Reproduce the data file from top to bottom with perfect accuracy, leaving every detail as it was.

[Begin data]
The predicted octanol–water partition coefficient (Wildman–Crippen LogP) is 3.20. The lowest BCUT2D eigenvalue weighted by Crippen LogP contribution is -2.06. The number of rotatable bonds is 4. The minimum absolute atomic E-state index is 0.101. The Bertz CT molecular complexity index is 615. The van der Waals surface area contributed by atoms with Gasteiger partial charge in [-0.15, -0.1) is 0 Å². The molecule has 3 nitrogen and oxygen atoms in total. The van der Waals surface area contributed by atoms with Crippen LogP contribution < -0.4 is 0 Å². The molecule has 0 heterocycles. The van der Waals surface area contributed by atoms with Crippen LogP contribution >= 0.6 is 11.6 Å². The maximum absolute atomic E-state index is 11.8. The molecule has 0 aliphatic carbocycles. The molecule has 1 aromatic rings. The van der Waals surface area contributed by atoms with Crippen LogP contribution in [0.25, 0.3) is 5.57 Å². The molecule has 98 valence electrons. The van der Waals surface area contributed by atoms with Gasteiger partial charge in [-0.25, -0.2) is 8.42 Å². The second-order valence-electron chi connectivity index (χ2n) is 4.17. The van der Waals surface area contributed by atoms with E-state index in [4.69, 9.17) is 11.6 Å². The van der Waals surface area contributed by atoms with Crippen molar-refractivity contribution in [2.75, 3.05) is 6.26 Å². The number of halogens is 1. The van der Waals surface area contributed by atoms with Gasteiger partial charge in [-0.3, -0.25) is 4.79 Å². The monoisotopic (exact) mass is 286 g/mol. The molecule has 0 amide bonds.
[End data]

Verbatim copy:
The predicted octanol–water partition coefficient (Wildman–Crippen LogP) is 3.20. The lowest BCUT2D eigenvalue weighted by Crippen LogP contribution is -2.06. The number of rotatable bonds is 4. The minimum absolute atomic E-state index is 0.101. The Bertz CT molecular complexity index is 615. The van der Waals surface area contributed by atoms with Gasteiger partial charge in [-0.15, -0.1) is 0 Å². The molecule has 3 nitrogen and oxygen atoms in total. The van der Waals surface area contributed by atoms with Crippen LogP contribution < -0.4 is 0 Å². The molecule has 0 heterocycles. The van der Waals surface area contributed by atoms with Crippen LogP contribution >= 0.6 is 11.6 Å². The maximum absolute atomic E-state index is 11.8. The molecule has 0 aliphatic carbocycles. The molecule has 1 aromatic rings. The van der Waals surface area contributed by atoms with Crippen LogP contribution in [0.25, 0.3) is 5.57 Å². The molecule has 98 valence electrons. The van der Waals surface area contributed by atoms with Gasteiger partial charge in [-0.25, -0.2) is 8.42 Å². The second-order valence-electron chi connectivity index (χ2n) is 4.17. The van der Waals surface area contributed by atoms with E-state index in [4.69, 9.17) is 11.6 Å². The van der Waals surface area contributed by atoms with Crippen molar-refractivity contribution in [2.75, 3.05) is 6.26 Å². The number of halogens is 1. The van der Waals surface area contributed by atoms with Gasteiger partial charge in [-0.3, -0.25) is 4.79 Å². The monoisotopic (exact) mass is 286 g/mol. The molecule has 0 amide bonds.